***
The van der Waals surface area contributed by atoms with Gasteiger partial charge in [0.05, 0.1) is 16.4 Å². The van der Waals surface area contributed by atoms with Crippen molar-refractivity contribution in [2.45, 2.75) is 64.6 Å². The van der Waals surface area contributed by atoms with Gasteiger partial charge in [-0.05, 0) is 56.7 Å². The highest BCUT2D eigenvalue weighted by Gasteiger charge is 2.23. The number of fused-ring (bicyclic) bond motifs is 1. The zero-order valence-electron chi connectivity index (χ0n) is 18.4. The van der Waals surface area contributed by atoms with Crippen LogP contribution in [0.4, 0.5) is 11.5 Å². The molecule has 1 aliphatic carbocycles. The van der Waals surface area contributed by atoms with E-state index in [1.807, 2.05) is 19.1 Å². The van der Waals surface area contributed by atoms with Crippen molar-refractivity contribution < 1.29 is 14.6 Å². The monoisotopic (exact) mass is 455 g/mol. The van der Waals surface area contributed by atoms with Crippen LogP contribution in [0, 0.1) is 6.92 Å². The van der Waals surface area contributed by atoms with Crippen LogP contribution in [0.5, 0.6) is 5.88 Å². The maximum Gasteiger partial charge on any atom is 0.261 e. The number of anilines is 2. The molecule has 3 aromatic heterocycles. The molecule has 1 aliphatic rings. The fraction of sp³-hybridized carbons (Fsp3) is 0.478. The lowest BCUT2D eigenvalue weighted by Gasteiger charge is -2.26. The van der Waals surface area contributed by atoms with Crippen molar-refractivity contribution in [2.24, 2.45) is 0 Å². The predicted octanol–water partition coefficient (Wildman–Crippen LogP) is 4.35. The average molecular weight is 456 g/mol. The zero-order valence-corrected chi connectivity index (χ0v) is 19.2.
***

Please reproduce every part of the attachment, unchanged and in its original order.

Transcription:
The van der Waals surface area contributed by atoms with Gasteiger partial charge in [0.05, 0.1) is 16.4 Å². The van der Waals surface area contributed by atoms with Crippen molar-refractivity contribution in [2.45, 2.75) is 64.6 Å². The van der Waals surface area contributed by atoms with Gasteiger partial charge in [-0.05, 0) is 56.7 Å². The highest BCUT2D eigenvalue weighted by Gasteiger charge is 2.23. The number of fused-ring (bicyclic) bond motifs is 1. The zero-order valence-electron chi connectivity index (χ0n) is 18.4. The van der Waals surface area contributed by atoms with Crippen LogP contribution in [0.4, 0.5) is 11.5 Å². The molecule has 1 aliphatic carbocycles. The van der Waals surface area contributed by atoms with E-state index in [1.807, 2.05) is 19.1 Å². The van der Waals surface area contributed by atoms with Crippen molar-refractivity contribution < 1.29 is 14.6 Å². The monoisotopic (exact) mass is 455 g/mol. The van der Waals surface area contributed by atoms with Crippen LogP contribution in [0, 0.1) is 6.92 Å². The van der Waals surface area contributed by atoms with Crippen LogP contribution in [0.5, 0.6) is 5.88 Å². The maximum Gasteiger partial charge on any atom is 0.261 e. The number of anilines is 2. The molecule has 3 aromatic heterocycles. The molecule has 1 aliphatic rings. The fraction of sp³-hybridized carbons (Fsp3) is 0.478. The lowest BCUT2D eigenvalue weighted by Gasteiger charge is -2.26. The van der Waals surface area contributed by atoms with Crippen molar-refractivity contribution in [2.24, 2.45) is 0 Å². The predicted octanol–water partition coefficient (Wildman–Crippen LogP) is 4.35. The average molecular weight is 456 g/mol. The zero-order valence-corrected chi connectivity index (χ0v) is 19.2.